John Shields and Andrew Morrison—In the Spotlight

This month’s spotlight is on longtime, active CLEBC volunteers John Shields and Andrew Morrison of Shields Harney, the co-chairs of our upcoming Affidavit Secrets 2017 course on October 16.

John Shields

John Shields

How did you first get involved with CLEBC?

I first got involved with CLEBC around 1987, assisting in a video on the Summary Trial Rules, posing as a court clerk, with Mr. Justice Bouck. I also put on a CLEBC course around the same time on Small Claims Practice with Judge Taggart.

What are you currently working on (or have most recently worked on) with CLEBC?

Andrew Morrison and I are currently finalizing a revised CLEBC course on affidavits this fall called Affidavit Secrets 2017. As most litigators rarely do trials any more, I firmly believe that no evidence course is more important than one on affidavits.

You are a longtime and active CLEBC volunteer. What motivates you to continue sharing your time and expertise?

I love to give back to the profession. I've had a wonderful career so far and worked with some fabulous people, including CLEBC’s Raymond Lee who is a star at organizing courses. It is a pleasure to work with him, other CLEBC presenters, and members of the court.

You have experience with a wide range of topics/issues within your commercial litigation practice. What are the rewards and challenges of a varied litigation practice?

In a general litigation practice, I'm paid, usually, to learn. I get to learn about mining, or banking, or real estate transactions, or professional malpractice. The facts change. The law evolves. The players are always different. It is a wonderful career, working with bright people, attempting to solve problems, and, often, justice is done.

What advice would you give to new lawyers interested in commercial litigation?

Get into court as much as you can, if only to sit in chambers watching how to do things properly, and also watching what to avoid. And, take the courses Andrew and I put on – Secrets of Chambers and Affidavit Secrets. Work out problems, enjoy the law, and always strive to keep your sense of objectivity and humour.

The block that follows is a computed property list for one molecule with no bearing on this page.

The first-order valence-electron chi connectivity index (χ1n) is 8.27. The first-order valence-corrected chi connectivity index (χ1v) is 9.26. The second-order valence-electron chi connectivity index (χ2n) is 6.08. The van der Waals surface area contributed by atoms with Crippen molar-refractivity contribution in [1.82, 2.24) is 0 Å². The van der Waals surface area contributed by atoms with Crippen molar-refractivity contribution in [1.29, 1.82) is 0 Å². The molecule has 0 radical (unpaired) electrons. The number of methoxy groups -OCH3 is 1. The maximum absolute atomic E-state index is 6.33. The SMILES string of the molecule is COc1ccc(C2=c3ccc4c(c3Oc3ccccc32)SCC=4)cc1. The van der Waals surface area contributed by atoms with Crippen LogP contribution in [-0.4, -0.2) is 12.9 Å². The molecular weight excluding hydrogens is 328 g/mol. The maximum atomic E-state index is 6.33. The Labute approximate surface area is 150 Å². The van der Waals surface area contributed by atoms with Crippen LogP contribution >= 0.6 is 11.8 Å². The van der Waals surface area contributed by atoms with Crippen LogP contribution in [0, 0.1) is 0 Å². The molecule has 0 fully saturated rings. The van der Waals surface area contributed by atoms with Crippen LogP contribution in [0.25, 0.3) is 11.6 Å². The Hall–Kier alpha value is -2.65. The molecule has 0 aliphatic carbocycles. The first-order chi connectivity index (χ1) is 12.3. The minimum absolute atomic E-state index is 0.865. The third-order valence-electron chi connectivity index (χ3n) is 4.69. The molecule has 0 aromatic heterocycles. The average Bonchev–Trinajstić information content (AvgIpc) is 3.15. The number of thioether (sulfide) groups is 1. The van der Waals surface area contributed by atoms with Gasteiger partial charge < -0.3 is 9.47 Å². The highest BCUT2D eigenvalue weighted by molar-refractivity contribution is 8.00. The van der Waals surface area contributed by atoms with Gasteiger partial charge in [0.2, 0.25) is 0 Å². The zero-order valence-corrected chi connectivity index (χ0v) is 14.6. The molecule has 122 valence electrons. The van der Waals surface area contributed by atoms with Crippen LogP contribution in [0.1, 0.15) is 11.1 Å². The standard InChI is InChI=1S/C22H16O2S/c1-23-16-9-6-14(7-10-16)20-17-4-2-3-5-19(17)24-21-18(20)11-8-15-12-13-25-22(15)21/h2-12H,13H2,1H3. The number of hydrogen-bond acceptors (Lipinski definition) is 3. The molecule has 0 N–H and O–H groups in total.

Other than law, what are you passionate about?

My family, my wife, my children, and mountain biking in France.

Anything else you would like our readers to know?

The law is a fabulous profession. Enjoy every moment.

Andrew Morrison

Andrew Morrison

How did you first get involved with CLEBC?

I was first introduced to CLEBC as an articling student or junior lawyer by John Shields, who is a big supporter of CLEBC. My first contribution to CLEBC was either working with John to coordinate a course or updating a section of the Small Claims Court Handbook that John had contributed to.

What are you currently working on (or have most recently worked on) with CLEBC?

In the last year, I have spoken at the Residential Real Estate Conference and the Litigation Basics for Legal Assistants course. I am also the co-chair of the Affidavit Secrets 2017 course that will be held in October.

You are a longtime and active CLEBC volunteer. What motivates you to continue sharing your time and expertise?

I enjoy helping other lawyers develop their skills and knowledge, and I also learn from the views of the other presenters. It is also good for my reputation and for business development, and, of course, it takes care of my CPD credits for the year.

What inspired you to become a litigator as opposed to a solicitor?

In litigation, you can force people to do things they don’t want to do or force people who are acting unreasonably to stop acting unreasonably by convincing a judge to rule in your favour. It is the only job, other than a professional athlete, in which someone independent actually picks a winner and a loser. Plus, litigators have better “war stories”.

You have experience with a wide range of topics/issues within your commercial litigation practice. What are the rewards and challenges of a varied litigation practice?

I am never bored – on any given day I might work on five or six totally different types of files. Not knowing much about a particular area of law means that I have to work hard to get up to speed on the subject area, but it also means that I can bring a fresh perspective or a different approach than lawyers who practice only in that area.

What advice would you give to new lawyers interested in commercial litigation?

Try to develop a varied practice so that you can see what areas interest you. Don’t be reluctant to take on small cases. Even though they rarely pay well, they are a good way to build a practice and to develop skills.

Don’t be afraid to lose an application or trial. Anyone who has never lost is not trying hard enough to win a difficult case, and if you never lose, you get complacent.

Guard your reputation. Don’t do anything that will make judges or other lawyers think you are untrustworthy or needlessly difficult. Work hard.

Other than law, what are you passionate about?

I have a young family, with two young girls who are fun to spend time with. I play hockey and golf.

 

 



Previous volunteer spotlight:
Ming Song
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